Today is Sunday 5/9/2021 – mother’s day.
I spent the day yesterday with my son and his wife (beginning our 3rd year in reunion). I always, ALWAYS enjoy spending time with them. It was an invitation to visit on “mothers day weekend”. The kids (as I call them) planned some very special surprise activities during the day creating incredibly sweet and thoughtful memories, we went hiking, played games, and had good food. I received so many gifts that day – the gift of their love, the gift of their time, the gift of us making memories together, A special gift that demands a post all of its own, and the gift of story time.
During the day my son asked if I would be willing to share his birth story again later in the day.
Hasn’t he heard his birth story before?
Twice, kind of.
Knowing that adoptees often feel like their life’s story starts on chapter two, I wrote out his birth story in a letter on his birthday when he turned the same age I was when he was born, before our face to face reunion. And then just about two months ago he asked if I would be willing to share it with him. At the time I was caught a little off-guard and was really nervous sharing his/our story.
When I was actually sitting across from my own son and his wife telling him his birth story for the first time, I was wrapped in shame and regret, my heart was very heavy. I wanted so much to tell him a birth story the way most mothers would share with their children, family, or friends. I wanted the story to be happy, and full of celebration, and joy. Which is how it should have been – but the cold hard fact is - it wasn’t. His birth story culminated in the tragedy of our separation, and there is nothing but sadness in that fact to me.
So that first time of verbally telling him his own story, I started at the beginning, literally from when I went to the Dr’s for the blood test until the hospital stay when he was born. In that first telling, I included why I “chose” adoption and what I believed then vs what I know now, such as realizing the blank slate theory is a lie and the disguised coercion of adoption. It was so difficult telling his story that time. I was not able to have other children so that is the only birth story I personally know and it ended up sad, so very very painful and sad.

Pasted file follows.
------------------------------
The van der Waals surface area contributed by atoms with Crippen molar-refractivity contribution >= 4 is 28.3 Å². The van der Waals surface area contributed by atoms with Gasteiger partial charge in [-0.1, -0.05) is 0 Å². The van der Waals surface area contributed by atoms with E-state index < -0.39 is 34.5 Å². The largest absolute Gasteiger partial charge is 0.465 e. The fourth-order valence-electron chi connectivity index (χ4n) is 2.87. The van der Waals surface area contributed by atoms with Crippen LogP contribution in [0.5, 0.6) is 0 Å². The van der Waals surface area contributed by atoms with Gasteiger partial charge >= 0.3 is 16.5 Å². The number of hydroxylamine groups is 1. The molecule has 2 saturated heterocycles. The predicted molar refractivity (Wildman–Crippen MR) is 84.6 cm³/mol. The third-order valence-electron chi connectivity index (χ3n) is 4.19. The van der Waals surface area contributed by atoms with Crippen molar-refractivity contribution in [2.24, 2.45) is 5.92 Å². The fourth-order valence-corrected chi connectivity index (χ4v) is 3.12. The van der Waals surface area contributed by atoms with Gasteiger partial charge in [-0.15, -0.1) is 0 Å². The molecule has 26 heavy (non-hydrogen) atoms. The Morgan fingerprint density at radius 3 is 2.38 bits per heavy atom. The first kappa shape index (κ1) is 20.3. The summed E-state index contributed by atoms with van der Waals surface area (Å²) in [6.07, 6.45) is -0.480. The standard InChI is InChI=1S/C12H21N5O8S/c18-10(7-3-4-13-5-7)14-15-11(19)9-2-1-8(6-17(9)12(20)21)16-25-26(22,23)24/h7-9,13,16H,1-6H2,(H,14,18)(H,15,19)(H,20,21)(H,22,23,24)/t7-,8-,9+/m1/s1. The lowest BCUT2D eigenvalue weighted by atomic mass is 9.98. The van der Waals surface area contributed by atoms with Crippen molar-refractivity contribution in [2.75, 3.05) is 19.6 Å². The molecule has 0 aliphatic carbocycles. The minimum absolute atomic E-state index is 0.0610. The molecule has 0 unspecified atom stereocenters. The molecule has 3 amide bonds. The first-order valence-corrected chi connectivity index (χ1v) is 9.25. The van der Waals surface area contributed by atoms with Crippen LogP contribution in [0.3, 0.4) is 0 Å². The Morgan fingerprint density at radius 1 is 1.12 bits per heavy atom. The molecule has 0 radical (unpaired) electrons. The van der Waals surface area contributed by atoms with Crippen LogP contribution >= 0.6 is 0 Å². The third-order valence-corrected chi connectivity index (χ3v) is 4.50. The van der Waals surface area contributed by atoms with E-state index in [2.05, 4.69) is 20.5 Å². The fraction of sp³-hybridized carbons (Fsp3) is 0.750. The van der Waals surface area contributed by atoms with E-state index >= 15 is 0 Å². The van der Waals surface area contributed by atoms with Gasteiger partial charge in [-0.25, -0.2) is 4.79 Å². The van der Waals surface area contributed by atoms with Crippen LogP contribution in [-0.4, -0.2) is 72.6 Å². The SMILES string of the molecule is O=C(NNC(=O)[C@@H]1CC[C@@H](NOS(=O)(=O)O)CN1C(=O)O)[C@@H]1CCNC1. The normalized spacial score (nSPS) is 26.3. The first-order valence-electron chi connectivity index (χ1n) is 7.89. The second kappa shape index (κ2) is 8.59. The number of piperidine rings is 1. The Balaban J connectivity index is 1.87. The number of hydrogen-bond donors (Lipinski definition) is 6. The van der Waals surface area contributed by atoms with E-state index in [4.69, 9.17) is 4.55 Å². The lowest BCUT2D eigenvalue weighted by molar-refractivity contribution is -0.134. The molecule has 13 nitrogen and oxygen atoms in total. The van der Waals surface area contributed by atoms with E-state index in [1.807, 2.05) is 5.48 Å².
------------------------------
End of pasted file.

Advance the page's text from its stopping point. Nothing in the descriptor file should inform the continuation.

At the end of that telling, he made some kind of statement like “…the past…and…moving forward.”
It got me to thinking that, yes our separation was sad. The coercion and brainwashing were awful. But not everything was sad or awful, after all HE was born, perfect, and beautiful, and healthy. So, since that first telling I started making a list of fun or interesting facts about my pregnancy and our early months together so when he asked to hear his birth story again, it did not have to be total doom & gloom (which was the reality of my heart before reunion & without him). And so that brings me back to yesterday. I am having lunch with my son (lost to adoption for so many years, and is now including me & his original father in his life) and he asks if we can do “story time” again later in the day.
And this time I was ready for him.
We were all four of us (me, my son, his original father, and his wife) sitting together on the couch eating our chocolate pie dessert for “story time” of his birth. This time I did not feel a need to start at the the beginning. I pulled up my notes on my phone and talked about where I worked while I was carrying him, the apartment “we” lived in, the very mischievous young cat/kitten “we” had, “us” taking walks along the river, all 3 of “us” going for ice cream, and how he got his given name. He was sitting right beside me and I was able to smile and say “I spent as much time as possible with you during those first three days” and “I love you.”
And so here I am on mother’s day reflecting on yesterday and all the meaning it had for me, for Mr Cheerio, for our son and his family. I have ALWAYS loved him, ALWAYS, ALWAYS. That has been a constant through all the years, and that love has never ever faded.
Looking back on his birth story/our story it is so inter-twined with love and hate.
This is what you don’t hear about adoption. It is not about us loving our child “more” than ourself -- it is about making us hate ourself and love ourself LESS.
The adoption professionals wanted and needed for me to hate myself so they could pitch “a loving couple” solution – to something that was never a problem.
Why do we, as a society perpetuate the loved so much, without recognizing that it also promotes self-hate so much…in a nutshell, that’s adoption.
love you, hate me, that's adoption